February 10, 2017 6:54 pm
Updated: February 13, 2017 8:01 am

Cameco CEO ‘cautiously optimistic’ that better days will come in 2017

WATCH ABOVE: Saskatchewan’s uranium industry saw layoffs and production cut backs in 2016 as prices trended at historic lows.

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Cameco president and CEO Tim Gitzel is “cautiously optimistic” that the uranium industry will see it’s market improve in 2017, due to a recent price bump and the potential for a healthier supply and demand relationship.

“We’re seeing a little bit of tail wind now,” Gitzel said in an interview on Friday.

“The price (of uranium) has come up from under $20 a pound, today it’s about $26.50.”

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READ MORE: Cameco swings to $62M loss on write-downs as uranium market drags

On Thursday, Saskatoon-based Cameco reported a net loss of $62 million in 2016, largely due to two of its assets declining in value because of the weak uranium market. On Friday, Gitzel used a conference call to express guarded optimism that things will improve in 2017, while admitting that last year’s market conditions were as tough as he had seen in 30 years.

“Uranium prices were down about 70 per cent in the year,” Gitzel said.

However, Gitzel pointed to a recent curtail in production by a uranium powerhouse in central Asia and the ongoing construction of more than 50 nuclear reactors worldwide as factors that could improve supply and demand trends going forward.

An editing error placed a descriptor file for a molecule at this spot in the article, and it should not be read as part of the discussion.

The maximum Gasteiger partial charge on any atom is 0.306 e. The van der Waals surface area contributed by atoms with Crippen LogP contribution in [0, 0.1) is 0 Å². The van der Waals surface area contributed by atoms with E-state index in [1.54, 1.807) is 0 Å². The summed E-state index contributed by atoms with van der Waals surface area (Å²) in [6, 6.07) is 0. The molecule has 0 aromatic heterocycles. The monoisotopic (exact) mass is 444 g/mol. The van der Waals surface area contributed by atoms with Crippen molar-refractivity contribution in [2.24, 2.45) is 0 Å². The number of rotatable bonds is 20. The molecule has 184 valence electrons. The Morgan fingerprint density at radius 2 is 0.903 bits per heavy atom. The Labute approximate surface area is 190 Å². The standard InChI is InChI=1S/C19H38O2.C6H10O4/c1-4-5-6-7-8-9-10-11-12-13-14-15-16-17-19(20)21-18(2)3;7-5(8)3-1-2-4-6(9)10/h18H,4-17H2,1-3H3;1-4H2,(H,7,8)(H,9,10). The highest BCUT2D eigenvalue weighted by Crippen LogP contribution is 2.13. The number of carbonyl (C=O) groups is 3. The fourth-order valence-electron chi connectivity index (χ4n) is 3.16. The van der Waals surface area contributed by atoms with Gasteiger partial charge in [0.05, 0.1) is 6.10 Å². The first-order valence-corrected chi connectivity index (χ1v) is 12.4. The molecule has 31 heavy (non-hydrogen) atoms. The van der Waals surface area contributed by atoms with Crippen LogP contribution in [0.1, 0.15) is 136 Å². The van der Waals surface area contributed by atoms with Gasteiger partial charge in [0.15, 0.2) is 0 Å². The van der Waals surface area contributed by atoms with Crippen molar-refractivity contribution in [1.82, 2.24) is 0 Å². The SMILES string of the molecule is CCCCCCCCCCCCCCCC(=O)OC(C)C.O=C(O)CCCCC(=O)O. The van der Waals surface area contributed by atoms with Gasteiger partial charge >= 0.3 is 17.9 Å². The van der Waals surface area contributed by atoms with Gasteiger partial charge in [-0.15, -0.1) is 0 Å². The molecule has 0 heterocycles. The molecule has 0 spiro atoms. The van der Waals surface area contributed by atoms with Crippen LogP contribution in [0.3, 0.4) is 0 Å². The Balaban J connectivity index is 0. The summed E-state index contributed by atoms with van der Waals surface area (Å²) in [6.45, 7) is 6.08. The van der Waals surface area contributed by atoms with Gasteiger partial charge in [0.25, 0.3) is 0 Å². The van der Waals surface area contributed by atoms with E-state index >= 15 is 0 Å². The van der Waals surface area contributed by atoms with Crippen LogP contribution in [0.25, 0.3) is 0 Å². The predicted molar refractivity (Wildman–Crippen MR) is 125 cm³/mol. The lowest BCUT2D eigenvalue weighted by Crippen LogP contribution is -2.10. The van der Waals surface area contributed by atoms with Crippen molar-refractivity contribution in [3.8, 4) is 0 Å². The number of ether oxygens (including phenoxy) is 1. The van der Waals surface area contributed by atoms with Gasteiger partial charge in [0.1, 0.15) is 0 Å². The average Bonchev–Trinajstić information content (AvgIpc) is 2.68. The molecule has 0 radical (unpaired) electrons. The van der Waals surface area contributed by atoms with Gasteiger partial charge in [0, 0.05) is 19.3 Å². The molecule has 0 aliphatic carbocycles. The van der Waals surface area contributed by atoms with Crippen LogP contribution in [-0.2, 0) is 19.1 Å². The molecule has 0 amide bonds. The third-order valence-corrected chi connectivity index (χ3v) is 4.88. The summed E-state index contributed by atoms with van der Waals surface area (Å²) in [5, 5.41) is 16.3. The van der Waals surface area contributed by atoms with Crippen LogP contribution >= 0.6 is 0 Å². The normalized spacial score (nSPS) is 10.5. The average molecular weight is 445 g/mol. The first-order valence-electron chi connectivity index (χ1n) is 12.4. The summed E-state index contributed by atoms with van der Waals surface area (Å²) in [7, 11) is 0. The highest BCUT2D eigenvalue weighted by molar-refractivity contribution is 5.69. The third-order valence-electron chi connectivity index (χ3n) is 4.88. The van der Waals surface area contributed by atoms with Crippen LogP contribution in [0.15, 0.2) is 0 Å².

“When you get demand going up at a time when supply is being curtailed, we like those fundamentals,” Gitzel said.

Challenges still do remain for Cameco. In late January, Tokyo Electric Power Co. terminated a supply contract with $1.3 billion of revenue remaining, the company is wrapped up in a tax dispute with the Canada Revenue Agency and the sting of recent layoffs at a number of their sites still lingers.

“2016 was really the year that we re-structured the company,” Gitzel said.

“We’ve had to trim back our operations here and around the world and that’s hard for us to do, we don’t like to do that.”

READ MORE: Cameco risks losing $1.3B in revenue as Tokyo Electric moves to terminate contract

University of Saskatchewan business strategy professor Brooke Dobni said 2016’s measures were necessary for Cameco to control its costs as it deals with low uranium prices.

“You either shut down mines or certainly take off a shift or two shifts as opposed to say biting around the edges,” Dobni said.

“If they shut down a mine and put it into maintenance mode, they can bring those mines up fairly quickly once demand starts to go up.”

Cameco officials said there are no plans to cut the workforce further in 2017, however they couldn’t rule out the possibility.

“We have to prepare for the worst and hope for the best,” Gitzel said.

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